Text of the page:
Irish Johne’s Control Programme (IJCP)

The objectives of the Irish Johne’s Control Programme are as follows:

  1. Enhance the ability of participating farmers to keep their herds clear of JD.
  2. Enable participating farmers to reduce the level of infection in their herds, where present.
  3. Provide additional reassurance to the marketplace in relation to Ireland’s efforts to control JD.
  4. Improve calf health and farm biosecurity in participating farms.

About the programme

This new programme builds on the knowledge and experience gained from the pilot programme, a review of international best practice and extensive consultation with stakeholders.

Programme phases

A phased approach is adopted to implementation, with Phase One, commencing in 2017, acting as a bridge between the pilot programme and the IJCP for those herds that participated in the former. Phase 2, commencing in early 2018, following the completion of an international consultant’s report on the relative effectiveness of the range of programme measures, will open participation to all herds and expand the range of programme measures available to participating farmers.

Phase One

The programme focuses on building confidence of freedom for test-negative herds and the resolution of infection in infected herds through the implementation of tailored management plans, based on biosecurity risk assessments, risk mitigation practices and testing. Animal health awareness and knowledge transfer is an underpinning element of the programme and a series of regional workshops, convened by milk processors and aimed at promoting an awareness of Johne’s disease prevention and control, will be put in place in Phase One.
During Phase One, herdowners who were formerly enrolled in the pilot programme will be encouraged to register with the programme so that they can become actively involved and benefit from the various funded supports available for activities, including ancillary testing, VRAMP and whole herd testing.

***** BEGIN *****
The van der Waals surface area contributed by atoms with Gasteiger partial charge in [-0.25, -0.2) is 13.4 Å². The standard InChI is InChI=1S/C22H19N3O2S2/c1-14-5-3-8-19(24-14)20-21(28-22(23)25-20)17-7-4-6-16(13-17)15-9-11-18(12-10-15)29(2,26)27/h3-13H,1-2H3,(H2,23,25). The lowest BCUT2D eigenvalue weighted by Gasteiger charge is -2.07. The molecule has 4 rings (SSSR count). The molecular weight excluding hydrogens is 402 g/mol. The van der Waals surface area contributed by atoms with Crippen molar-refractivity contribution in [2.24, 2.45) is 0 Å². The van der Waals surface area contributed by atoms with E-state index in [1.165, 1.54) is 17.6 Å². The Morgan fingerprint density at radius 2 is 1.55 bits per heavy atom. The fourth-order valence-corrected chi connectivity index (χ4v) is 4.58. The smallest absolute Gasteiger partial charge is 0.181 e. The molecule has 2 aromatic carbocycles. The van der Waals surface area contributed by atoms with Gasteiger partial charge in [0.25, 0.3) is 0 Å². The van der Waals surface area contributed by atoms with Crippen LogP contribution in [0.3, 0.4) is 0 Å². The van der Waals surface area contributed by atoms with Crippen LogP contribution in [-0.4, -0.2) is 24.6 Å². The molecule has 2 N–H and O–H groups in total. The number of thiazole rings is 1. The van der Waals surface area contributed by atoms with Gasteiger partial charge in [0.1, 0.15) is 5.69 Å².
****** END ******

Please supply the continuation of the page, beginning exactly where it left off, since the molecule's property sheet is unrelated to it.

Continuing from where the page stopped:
Phase Two

During Phase Two, access to the programme will be broadened to include all herdowners who register with the programme and additional measures will progressively be made available to farmers, including individual herd investigations for confirmed test-positive herds, funded by DAFM and the EU, and delivered through the TASAH measure of the Rural Development Programme. In this phase, measures to support beef farmers will also be developed and progressively rolled out.

Financial supports

The level of financial support available to farmers for the various funded elements of the programme may vary from year to year, subject to the funding limits applicable in a given year and the level of demand.  Details of the financial supports available for the remainder of 2017 will be made available from the website in the final quarter of the year.

Awareness workshops

All farmers are encouraged to find out more about Johne’s disease control and how to manage the risk of Johne’s disease entering and spreading within their herd by participating in a Johne’s disease workshop hosted by their milk processor. Please contact your milk processor for details.

Key Programme Elements

  1. On-farm veterinary risk assessment and management practices (VRAMP) visit by an approved veterinary practitioner, funded by the milk processor.
  2. On-farm herd investigation by an approved veterinary practitioner, funded by DAFM and the EU under the Targeted Advisory Service on Animal Health (TASAH) measure of the Rural Development Programme (RDP).
  3. Ancillary testing (using faecal culture or faecal PCR) to resolve the test status of animals with positive ELISA results, funded by DAFM.
  4. National surveillance activities for JD. The cost-effectiveness of various possible surveillance and case identification measures will be established through a consultancy, funded by DAFM.
  5. Farmer workshops and professional development for Dairy Milk Quality Advisors, and Teagasc Dairy Advisers, funded by the milk processor.
  6. A JD Herd Assurance Score access to which will be controlled by the individual herdowner.
  7. Centralised registration.
  8. A comprehensive communications strategy.
  9. Research to identify and address knowledge gaps.
  10. Structured programme coordination, monitoring and evaluation.
  11. Measures aimed at monitoring antimicrobial usage, consistent with the National Action Plan on Antimicrobial Resistance.

How to register 

To register for the the Programme you should follow the easy registration process Click here

 

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